Why did you tape the vent on your water heater? Did you think the tape would prevent the carbon monoxide inside the pipe?
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wrote:
:
: wrote: :> :> :I've noticed that over time (a year or so) :> :our duct tape is drying out :> :and falling away from the heating ducts :> :that are located in the ceiling of our heated - but unfinished - :> :basement. :> :It is used to wrap the tubular joints :> :of some of our basement ducting :> :along with our clothes dryer vent ducting connection to the outside. :> : :> :I can understand the heat from the duct is drying out the adhesive... :> :Any suggestions on this ? :> :I mean, isn't that what duck/duct tape is for; :> :sealing a tubular duct joint. :> :> :> I don't know why, but the duct tape I put on the exhaust duct from my :> water heater has held up fine and it's been over 10 years since I :> applied it. It's just above the water heater, and it turned black with :> age, but has shown no signs of wanting to come off. I don't remember :> using an unusual sort of duct tape. : :Why did you tape the vent on your water heater? Did you think the tape :would prevent the carbon monoxide inside the pipe?
Well, believe it or not I took an empty can such as you find in the supermarket filled with green beans and cut off the other end (both ends removed) and used that to go over the vent on top of the water heater, and attached it to the duct that leads to the wall. I don't remember why I had to do that. Maybe a section of the duct had broken or worn through. Anyway, the duct tape I used to join all this together has never given up the ghost. It's tight and hard at this point and it's charcoal black. :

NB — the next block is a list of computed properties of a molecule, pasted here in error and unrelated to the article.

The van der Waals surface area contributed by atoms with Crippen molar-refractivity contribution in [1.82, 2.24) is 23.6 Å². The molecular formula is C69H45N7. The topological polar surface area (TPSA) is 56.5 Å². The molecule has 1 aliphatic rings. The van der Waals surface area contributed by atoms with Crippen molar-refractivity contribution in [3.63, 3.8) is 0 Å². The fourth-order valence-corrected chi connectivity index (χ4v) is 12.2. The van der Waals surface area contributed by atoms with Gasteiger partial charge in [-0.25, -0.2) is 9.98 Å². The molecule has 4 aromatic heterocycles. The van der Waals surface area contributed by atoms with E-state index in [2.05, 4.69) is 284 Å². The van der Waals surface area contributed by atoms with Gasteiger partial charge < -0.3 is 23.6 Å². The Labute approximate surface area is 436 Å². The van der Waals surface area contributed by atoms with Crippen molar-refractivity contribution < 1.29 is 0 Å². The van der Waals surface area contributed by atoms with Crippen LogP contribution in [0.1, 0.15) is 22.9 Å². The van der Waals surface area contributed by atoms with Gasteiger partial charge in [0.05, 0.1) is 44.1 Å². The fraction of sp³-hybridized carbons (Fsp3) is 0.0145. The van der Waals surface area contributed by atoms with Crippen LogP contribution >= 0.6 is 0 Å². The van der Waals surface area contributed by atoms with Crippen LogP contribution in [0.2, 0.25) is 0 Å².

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Dan_Musicant wrote:

My asbestos wrapped pipes seem OK! No additional drying.IThe best duct tape I've used is either by Tesa or Nashua, green $12 a roll at Sportsmans Guide. It actually stretches somewhat, but is the best I've ever used. Most of the other sold at stores is not comparable at all.
greg
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wrote:

adhesive...
with
Some instructions for products like a bathroom fan or a clothes dryer state:
Don't use duct tape to secure ducts, it may dry and no longer hold. Use metal clamps made for securing ducts.
Seems like the safest idea to me. :)
Dugie
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wrote:

Actually, pros dont use "duct tape" any more...for anything other than maybe a quick securing of a ladder to a rack....
If its wrapped metal duct, depending on the wrap, a metal tape with an acrylic adhesive is used. If its flex, tapes not used at all..no tape...bands made just for that are used.